Conference Dates

November 8-12, 2015


Polymer functionalized nanoparticles have garnered strong research interests due to promising uses in a wide range of applications including drug delivery, tribology and stabilized composite solutions. Here we report on the synthesis of polymer nanocomposite thin films for applications related to membrane-based water treatment where the nanoparticle is functionalized for targeted sequestration or remediation of pollutants. The filler material for the model nanocomposite membranes are comprised of a ~10 nm silica core surrounded by chemically attached polymer “brushes”; these “hairy nanoparticles” (hNPs) are embedded in a polymer matrix to form the nanocomposite films.

Suspensions of highly uniform polyacrylic acid(PAA)-silica hybrid particles were studied to measure the dynamics of deposition and shear flow using quartz crystal microbalance with dissipation monitoring (QCM-D) and traditional rheometry respectively. Reversible addition-fragmentation chain transfer (RAFT) polymerization was used to synthesize polymer brushes on the nanoparticles. Polymer molecular weight, grafting density and the degree of ionization of the polymer were systematically varied on the nanoparticle. To create grafting from surfaces, RAFT-agent-decorated silica nanoparticles were introduced to a solution of monomer and initiator to create the hNPs. By varying the ratio of initiator to monomer, hNPs with a range of molecular weights were created. To control the grafting density, the RAFT agent was mixed with a propyl-terminated silane to create non-polymerized sites on the surface of the nanoparticle. The ratio of RAFT-silane to propyl-terminated silane determined the density of active chain-growth sites. From these experiments direct structure-processing relationships could be developed to inform processing of hNP based thin films.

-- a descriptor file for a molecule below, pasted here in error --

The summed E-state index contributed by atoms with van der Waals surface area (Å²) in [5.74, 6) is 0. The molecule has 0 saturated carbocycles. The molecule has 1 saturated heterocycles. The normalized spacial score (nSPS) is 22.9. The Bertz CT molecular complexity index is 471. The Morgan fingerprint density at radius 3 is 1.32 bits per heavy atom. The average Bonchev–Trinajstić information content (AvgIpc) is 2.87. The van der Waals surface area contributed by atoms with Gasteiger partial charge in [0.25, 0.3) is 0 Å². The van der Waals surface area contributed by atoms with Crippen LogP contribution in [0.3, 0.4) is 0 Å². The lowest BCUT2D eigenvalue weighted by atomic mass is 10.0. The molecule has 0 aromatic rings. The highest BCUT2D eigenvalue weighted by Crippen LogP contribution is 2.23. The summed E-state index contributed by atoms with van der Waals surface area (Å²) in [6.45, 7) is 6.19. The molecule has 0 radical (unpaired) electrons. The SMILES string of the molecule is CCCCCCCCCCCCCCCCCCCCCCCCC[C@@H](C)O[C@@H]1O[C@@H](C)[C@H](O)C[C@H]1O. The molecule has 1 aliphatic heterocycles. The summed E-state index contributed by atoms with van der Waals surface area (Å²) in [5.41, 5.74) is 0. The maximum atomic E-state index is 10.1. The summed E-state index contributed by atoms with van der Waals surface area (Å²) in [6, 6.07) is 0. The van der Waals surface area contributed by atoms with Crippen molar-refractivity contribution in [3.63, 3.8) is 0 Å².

The mechanism of hNP deposition and resulting particle adhesion on a substrate is influenced by both the material properties of the constituents and the shear processing conditions. The ability to measure deposition behavior of hNPs in situ will allow a direct measurement of the mechanism as a function of time. To this end, hNP suspensions were flowed across a QCM sensor under model processing conditions. As the hNPs deposit on the QCM sensor, the measured frequency will shift and dampen based on the properties of the deposited material.

Over the course of a QCM-D experiment, the total deposition mass and the instantaneous deposition rate is known across the time of the experiment. This information was used to construct an analytical kinetic model of deposition behavior. Furthermore, the adhesion behavior between model polyacrylic acid brush surfaces and inorganic nanoparticles decorated with polymer brushes or other surface modifiers was characterized in situ with QCM-D. The structural characteristics of the modified nanoparticles and the resulting nanostructure of the deposited nanoparticle thin films was correlated with the deposition conditions to reveal key structure-processing relationships required for the scalable processing of nanocomposite thin films and coatings.